We all know the downside of social media— namely that it makes people feel alienated rather than connected, thereby betraying its own name. We are well aware that social media has the power to negatively impact our thoughts, emotions, and desires– it can cloud our visions and perspectives, distorting our view of “reality”; it can create false fears and magnify our insecurities, making FOMO a major driving force; it can make our attention span as short as our tolerance level.
But living in the 21st century, it’s almost impossible to avoid or abstain from social media completely. That’s why “quitting” isn’t the solution. Most of us can’t do that, anyway.
So the real question is, how do we ensure that we don’t become enslaved or addicted to social media? Because after all, social media is only as “harmful” as we let it be.
Proposal– slow down and “fast” social media.
The frequency and the intensity of your social media use determines whether or not you are “addicted” to social media.
So first, you have to check your status (no, not your FB status, but your social media consumption and use patterns).
Ask yourself these questions:
- Do you check your Instagram or Facebook (or any other social media platform) excessively?
- Do you find yourself obsessing over how many “likes” you get and become agitated when you don’t get enough?
- Do you equate the number of followers or friends on social media to popularity or likability?
- Do you feel envious or jealous when you see your friends’ “picture-perfect” lives on social media?
- Do you feel like you’re always missing out or being left out of significant events?
If you answered yes to all or most of these questions…
Here are some practical steps you can take to minimize your use of, and gradually detach yourself from, social media:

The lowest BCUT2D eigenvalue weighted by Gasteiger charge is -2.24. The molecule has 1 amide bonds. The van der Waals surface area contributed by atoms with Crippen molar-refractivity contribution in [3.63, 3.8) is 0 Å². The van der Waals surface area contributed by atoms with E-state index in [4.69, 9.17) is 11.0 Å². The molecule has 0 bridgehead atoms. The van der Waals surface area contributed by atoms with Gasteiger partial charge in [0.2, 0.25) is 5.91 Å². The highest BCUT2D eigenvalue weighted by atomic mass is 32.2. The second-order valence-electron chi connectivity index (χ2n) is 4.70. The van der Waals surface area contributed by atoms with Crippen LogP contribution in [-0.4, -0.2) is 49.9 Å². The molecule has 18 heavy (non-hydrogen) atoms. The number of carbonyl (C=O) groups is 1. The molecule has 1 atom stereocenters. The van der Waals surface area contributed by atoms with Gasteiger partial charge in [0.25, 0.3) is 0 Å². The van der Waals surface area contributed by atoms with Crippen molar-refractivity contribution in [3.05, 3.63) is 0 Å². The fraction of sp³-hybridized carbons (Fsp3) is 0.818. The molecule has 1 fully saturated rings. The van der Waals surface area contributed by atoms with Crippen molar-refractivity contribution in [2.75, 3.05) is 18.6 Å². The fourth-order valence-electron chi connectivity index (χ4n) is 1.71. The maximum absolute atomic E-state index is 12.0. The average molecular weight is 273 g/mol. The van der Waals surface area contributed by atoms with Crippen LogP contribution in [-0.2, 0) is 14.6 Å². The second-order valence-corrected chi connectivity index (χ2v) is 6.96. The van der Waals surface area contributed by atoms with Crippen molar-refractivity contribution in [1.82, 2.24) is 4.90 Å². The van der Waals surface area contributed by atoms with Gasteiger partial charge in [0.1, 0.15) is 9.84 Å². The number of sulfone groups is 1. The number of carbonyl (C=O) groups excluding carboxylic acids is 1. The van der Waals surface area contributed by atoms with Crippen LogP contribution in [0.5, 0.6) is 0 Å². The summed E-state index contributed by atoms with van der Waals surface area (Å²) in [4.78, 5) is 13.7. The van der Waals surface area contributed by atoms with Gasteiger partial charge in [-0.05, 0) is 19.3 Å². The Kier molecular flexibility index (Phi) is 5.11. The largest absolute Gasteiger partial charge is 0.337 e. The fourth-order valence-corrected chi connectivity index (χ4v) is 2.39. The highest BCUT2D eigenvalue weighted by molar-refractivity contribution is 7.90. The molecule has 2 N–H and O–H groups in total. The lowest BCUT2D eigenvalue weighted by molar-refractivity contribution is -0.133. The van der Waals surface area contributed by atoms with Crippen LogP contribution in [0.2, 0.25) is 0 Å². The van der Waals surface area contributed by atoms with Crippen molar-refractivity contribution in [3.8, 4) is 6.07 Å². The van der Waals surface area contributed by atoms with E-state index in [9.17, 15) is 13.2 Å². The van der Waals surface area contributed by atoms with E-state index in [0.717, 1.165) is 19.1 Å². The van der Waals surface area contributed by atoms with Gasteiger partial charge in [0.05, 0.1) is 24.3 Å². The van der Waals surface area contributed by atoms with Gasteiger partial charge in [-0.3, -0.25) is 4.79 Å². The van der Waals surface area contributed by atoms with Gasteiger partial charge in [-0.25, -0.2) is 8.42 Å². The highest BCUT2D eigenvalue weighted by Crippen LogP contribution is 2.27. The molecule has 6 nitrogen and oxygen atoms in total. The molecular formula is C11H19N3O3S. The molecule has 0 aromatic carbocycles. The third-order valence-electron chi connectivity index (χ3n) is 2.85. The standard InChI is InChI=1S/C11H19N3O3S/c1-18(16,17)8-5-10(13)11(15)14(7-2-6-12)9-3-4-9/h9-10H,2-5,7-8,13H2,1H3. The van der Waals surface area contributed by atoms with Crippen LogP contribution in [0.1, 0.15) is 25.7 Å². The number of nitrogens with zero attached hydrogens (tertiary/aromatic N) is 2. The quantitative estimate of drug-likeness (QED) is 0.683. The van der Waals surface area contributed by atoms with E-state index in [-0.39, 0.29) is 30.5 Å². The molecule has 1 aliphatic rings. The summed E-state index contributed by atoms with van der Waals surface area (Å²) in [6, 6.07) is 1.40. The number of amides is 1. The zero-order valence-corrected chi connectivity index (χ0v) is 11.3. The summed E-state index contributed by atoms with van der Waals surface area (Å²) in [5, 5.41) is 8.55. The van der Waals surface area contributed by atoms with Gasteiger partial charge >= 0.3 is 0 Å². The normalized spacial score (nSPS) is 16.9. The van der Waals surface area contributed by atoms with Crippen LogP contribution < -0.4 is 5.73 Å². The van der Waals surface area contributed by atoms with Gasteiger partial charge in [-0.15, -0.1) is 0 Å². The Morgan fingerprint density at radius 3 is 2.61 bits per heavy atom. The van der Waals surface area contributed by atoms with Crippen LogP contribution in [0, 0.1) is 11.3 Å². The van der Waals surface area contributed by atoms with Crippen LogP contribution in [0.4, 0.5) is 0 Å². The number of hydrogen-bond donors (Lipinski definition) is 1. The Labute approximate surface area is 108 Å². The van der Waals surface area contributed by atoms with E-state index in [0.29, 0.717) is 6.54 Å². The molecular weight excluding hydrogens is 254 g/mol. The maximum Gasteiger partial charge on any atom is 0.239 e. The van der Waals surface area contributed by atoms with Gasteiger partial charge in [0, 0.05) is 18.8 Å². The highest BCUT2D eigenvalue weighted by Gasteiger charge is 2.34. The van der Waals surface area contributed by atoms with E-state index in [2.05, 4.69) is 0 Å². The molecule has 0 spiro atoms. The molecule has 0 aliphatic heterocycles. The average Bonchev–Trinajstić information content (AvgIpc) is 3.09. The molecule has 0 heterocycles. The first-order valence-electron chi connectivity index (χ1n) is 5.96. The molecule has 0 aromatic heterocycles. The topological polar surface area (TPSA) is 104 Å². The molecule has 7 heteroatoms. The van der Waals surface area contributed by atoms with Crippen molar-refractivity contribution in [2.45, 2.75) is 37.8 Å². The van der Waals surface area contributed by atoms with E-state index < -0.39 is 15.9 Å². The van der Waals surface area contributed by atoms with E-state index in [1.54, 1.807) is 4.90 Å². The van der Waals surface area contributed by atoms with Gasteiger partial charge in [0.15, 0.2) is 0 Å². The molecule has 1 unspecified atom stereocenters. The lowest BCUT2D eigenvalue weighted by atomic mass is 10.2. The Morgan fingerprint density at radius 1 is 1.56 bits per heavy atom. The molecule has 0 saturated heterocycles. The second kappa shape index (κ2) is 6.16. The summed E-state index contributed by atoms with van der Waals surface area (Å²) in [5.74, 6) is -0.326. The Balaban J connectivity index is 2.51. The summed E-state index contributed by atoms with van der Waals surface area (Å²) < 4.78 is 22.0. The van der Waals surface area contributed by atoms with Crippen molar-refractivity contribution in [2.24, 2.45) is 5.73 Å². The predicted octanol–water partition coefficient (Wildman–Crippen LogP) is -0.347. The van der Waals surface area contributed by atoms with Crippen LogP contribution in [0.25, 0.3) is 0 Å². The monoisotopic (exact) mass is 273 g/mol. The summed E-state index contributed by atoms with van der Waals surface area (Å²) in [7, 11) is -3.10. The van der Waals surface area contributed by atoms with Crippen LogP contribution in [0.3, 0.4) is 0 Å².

1. Find a hobby outside of the Internet world.
Whether it’s sports, arts, music, hanging out with friends, or discovering new restaurants, find something that you can enjoy, OFF SCREEN. Seriously, it’s a whole lot better than scrolling through the same newsfeed 40 times a day.
2. Don’t live by the “pic or it didn’t happen” motto/mentality.
This mentality ruins the fun, really. Ironically (but too often), we miss out on fun moments because we are too busy trying to perfectly capture the “fun” moments. And the truth is, fond memories most often aren’t “recorded,” nor do they have to be “proven.”
3. Consider deleting some apps from your phone.
Identify which social media platform(s) you spend the most time on, and if you feel that it has become an unhealthy obsession or a platform for procrastination, delete it from your phone. While FOMO is real, the truth is that you’re probably not missing out on much. And ironically, FOMO is more apparent when you are on social media than when you aren’t.
4. Don’t be afraid of solitude.
Silence is good for your soul, even if you’re an extrovert! The world is a loud place, and unless you deliberately set apart time to be alone (to reflect, meditate, or just to be still), your mind will always be occupied or enslaved by something. Don’t shun solitude, but use it to recharge yourself– aloneness does not equal loneliness!
5. Make plans to see people face-to-face.
Hiding behind the screens to communicate things that were intended for face-to-face is not only restricting, but quite frankly, cowardly. Besides, why choose 2D over 3D?
In light of a new year approaching, why not set some healthy boundaries that will free us from distractions and lead us into a more healthy lifestyle?